On that chilly November evening I watched people gather in the Forum foyer and wondered what they were thinking about. Was work still on their mind, or were they making endless Christmas present lists? Was there something troubling them, or were they happy with their day? One thing was clear to me, they all had that strange excitement and curiosity about them that was carrying them down the flights of stairs into that room.
The Auditorium was nearly full that night. The doors closed behind us. Lights out. It was the time for some damn good shorts.
That evening’s screening was dedicated to the female directors, who submitted their shorts to the festival, promoting and supporting gender equality amongst the female directors. Shortly after the screening we were delighted to welcome Director Sinead O'Loughlin (her short film ‘Homecoming’ was a part of our night’s screening) and Director Laura Wadha (her short film ‘Flight’ was screening in The Documentary Selection event of the festival) for some Questions and Answers hosted by Yvonne Tasker, the Professor of Film Studies and the Dean of the Faculty of Arts and Humanities.
We had a very diverse range of films, a real mix of moods and emotions on the screening that night. So here’s a little taste of what you’ve missed (other films screened which have not been discussed include Kin, The Wyrd and The Beast Underneath)
The Backseat (Director: Miranda Howard Williams, UK, 17mins)
Meet Shelby, a young girl who’s telling her life story while sitting in the backseats of the local buses. It’s a truly touching film which makes one question how attentive we are to one another and to the world around us. Shelby is a good hearted citizen, trying to find meaningful connections with her fellow bus passengers who often seem to be quite ignorant. As we travel along with the girl, changing the buses, we find out that not all of her life stories are as bright as she is.
‘I just wanna help people… be a DJ, a psychiatrist or something…’ Shelby
Curing Albrecht (Director: Jessica Wright and Morgann Runacre-Temple, UK, 5mins)
Visually stunning and aesthetically pleasing film about a young man who enters a bespoke institution hoping to be cured of his inability to stop dancing. It’s a film where ballet moves can say more than any dialogue.
Catherine (Director: Brit Raes, Belgium, 12 mins)
It felt like the audience absolutely fell in love with this short. It’s a story about a girl Catherine who loves pets and somehow struggles to connect with other people as she grows up. Her cat remains her best friend. Themes of love, friendship and identity are nicely discussed in this powerful animation!
‘There’s something about the short film that does enable the filmmakers to do something challenging, focused and intense and emotional,’ Yvonne Tasker.
Homecoming (Director: Sinéad O’Loughlin, Ireland, 14mins)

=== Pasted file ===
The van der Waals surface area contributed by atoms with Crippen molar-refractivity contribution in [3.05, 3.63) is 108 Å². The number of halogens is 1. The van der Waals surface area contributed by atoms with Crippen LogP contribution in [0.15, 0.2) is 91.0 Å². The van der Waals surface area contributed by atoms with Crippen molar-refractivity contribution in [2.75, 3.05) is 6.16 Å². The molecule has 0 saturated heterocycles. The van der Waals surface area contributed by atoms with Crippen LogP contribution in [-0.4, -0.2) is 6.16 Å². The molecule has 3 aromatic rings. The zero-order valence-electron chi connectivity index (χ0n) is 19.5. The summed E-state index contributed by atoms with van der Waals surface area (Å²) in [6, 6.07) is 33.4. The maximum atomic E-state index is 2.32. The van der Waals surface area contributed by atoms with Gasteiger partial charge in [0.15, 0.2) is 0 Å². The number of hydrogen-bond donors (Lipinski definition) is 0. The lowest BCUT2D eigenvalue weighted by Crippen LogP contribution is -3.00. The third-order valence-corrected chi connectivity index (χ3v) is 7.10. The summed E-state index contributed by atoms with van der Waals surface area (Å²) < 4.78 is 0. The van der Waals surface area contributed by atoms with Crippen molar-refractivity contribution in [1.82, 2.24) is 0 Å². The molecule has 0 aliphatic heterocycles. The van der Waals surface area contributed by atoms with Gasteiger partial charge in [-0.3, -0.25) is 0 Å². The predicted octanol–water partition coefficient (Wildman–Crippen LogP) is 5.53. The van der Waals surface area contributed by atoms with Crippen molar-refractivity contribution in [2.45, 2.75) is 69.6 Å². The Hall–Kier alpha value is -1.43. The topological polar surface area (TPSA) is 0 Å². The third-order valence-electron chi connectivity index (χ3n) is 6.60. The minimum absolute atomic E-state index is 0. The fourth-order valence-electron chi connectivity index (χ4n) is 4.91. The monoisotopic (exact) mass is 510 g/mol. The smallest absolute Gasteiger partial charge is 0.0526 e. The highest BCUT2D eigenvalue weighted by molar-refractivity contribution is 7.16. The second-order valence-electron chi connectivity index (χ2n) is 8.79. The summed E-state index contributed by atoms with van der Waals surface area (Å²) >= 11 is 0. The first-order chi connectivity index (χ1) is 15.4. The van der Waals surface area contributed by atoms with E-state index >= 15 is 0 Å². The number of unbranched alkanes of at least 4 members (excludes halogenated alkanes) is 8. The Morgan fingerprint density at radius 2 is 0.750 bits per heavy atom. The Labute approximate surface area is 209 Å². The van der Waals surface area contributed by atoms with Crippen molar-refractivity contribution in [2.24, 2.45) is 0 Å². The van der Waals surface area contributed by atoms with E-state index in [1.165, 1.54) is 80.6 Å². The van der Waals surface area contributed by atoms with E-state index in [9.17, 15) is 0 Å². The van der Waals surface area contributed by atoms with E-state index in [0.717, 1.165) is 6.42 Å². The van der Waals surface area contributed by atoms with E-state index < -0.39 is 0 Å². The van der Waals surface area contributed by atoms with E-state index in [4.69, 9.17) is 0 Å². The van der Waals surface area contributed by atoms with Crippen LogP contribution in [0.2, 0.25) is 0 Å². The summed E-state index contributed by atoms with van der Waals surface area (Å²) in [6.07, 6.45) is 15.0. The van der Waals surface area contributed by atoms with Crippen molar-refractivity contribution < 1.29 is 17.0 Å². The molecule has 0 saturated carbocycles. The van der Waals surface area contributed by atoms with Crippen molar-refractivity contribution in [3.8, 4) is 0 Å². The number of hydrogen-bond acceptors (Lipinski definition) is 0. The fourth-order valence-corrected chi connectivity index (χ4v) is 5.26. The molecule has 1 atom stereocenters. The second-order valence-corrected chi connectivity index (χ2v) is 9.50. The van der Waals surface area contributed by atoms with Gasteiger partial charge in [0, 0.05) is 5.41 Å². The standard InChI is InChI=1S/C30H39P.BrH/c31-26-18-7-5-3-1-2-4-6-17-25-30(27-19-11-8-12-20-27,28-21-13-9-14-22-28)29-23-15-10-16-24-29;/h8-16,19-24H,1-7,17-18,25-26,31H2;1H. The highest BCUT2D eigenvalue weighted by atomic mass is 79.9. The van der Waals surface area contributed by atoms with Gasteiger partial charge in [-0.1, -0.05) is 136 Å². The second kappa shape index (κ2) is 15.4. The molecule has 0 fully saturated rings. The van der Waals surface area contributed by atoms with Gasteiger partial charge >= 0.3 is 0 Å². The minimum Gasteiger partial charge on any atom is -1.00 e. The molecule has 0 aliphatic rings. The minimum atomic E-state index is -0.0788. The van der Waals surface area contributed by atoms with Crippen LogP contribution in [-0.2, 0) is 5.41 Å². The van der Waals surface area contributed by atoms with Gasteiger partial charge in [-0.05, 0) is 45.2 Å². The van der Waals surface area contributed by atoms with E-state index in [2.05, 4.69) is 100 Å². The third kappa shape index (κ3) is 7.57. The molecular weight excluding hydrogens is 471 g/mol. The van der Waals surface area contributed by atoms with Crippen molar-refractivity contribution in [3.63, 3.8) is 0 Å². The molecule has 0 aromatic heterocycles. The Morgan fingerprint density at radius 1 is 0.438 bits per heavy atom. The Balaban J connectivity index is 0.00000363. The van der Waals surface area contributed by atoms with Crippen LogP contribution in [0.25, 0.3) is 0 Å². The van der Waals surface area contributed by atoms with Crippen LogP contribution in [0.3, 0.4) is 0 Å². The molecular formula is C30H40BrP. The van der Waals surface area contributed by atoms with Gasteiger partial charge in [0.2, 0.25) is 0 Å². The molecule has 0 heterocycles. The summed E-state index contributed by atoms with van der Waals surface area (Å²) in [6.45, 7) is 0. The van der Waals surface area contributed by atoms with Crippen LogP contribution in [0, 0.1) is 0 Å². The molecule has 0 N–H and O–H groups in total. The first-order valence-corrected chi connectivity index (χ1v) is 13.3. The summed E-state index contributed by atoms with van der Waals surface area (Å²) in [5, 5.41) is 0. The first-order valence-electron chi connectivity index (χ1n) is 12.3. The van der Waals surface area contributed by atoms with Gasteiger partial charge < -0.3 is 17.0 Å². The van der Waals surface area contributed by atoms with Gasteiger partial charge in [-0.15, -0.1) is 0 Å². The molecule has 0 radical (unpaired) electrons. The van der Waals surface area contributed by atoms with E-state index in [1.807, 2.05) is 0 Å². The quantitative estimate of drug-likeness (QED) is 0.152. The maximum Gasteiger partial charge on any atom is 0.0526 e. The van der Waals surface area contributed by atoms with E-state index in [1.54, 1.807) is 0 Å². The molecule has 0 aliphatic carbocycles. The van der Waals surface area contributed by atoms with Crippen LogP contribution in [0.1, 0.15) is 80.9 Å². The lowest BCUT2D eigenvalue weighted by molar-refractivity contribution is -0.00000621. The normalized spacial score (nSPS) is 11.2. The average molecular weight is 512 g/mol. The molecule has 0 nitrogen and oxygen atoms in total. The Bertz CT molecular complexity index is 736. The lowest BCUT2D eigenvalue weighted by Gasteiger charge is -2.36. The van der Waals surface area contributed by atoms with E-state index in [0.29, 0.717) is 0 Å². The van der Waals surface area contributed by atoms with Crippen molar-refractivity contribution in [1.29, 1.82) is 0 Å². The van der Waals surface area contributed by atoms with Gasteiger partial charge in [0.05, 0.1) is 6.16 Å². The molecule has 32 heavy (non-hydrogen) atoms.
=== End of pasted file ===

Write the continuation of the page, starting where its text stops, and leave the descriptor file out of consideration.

Homecoming is a film about a young man who struggles to find his place in the world after returning to Ireland. It is full of melancholy, memories, lost hopes and expectations.
‘It’s very much an Irish story, about people leaving and then coming back or not coming back and the sense of family being dispersed,’ As Yvonne Tasker notes later during the Q&A.
Director of the film said it was adapted from the play that she wrote. She said it was also influenced by her own family experience, ‘My brother is in Australia, my sister lives in the UK and I’m actually the only one who lives at home. It is my brother’s experience, majority of his friends are in Australia now. <…> But it’s not any one person’s story.’
After the screening the two directors were sharing their experiences and tips about trying to find funding for their films, advertising and publicity, as well as reaching their audience and making the films seen.
‘Short film is a great way of testing your ideas and style before going into feature, get funding,’ Sinéad O’Loughlin.
‘For some themes, when making film you have to be quick and make it before the market gets oversaturated. Otherwise you’ll just miss your opportunity on the same subject, for example – the refugees,’ Laura Wadha. Laura also said that in her experience sharing short films online is the best way to get the audience, however, the film festivals are still better for networking and getting funding.
The audience had interesting questions to finish off the evening’s screening as well.
‘Do you think there’s such a thing as women’s films or men’s films?’
Yvonne Tasker: I was very pleased that the festival had put on a programme of the filmmakers because there are problems not just with women making films but with making them seen. It’s a good way of bringing films together. People don’t want to be known as women filmmaker in that sense. It’s a way of drawing attention to what incredible rich and creative work has been produced by women.
Sinéad O’Loughlin : It is Women in Film rather than Women’s Films.
From Left to Right (Sinéad O’Loughlin, Yvonne Tasker and Laura Wadha)
Both directors agreed that on certain subjects it is necessary to bring in women directors, just because it shows a different perspective from that of a male director. It gives a different voice when thinking of an experience of the same subject and definitely has an impact on the storytelling.
Review by Laura Labanauskaite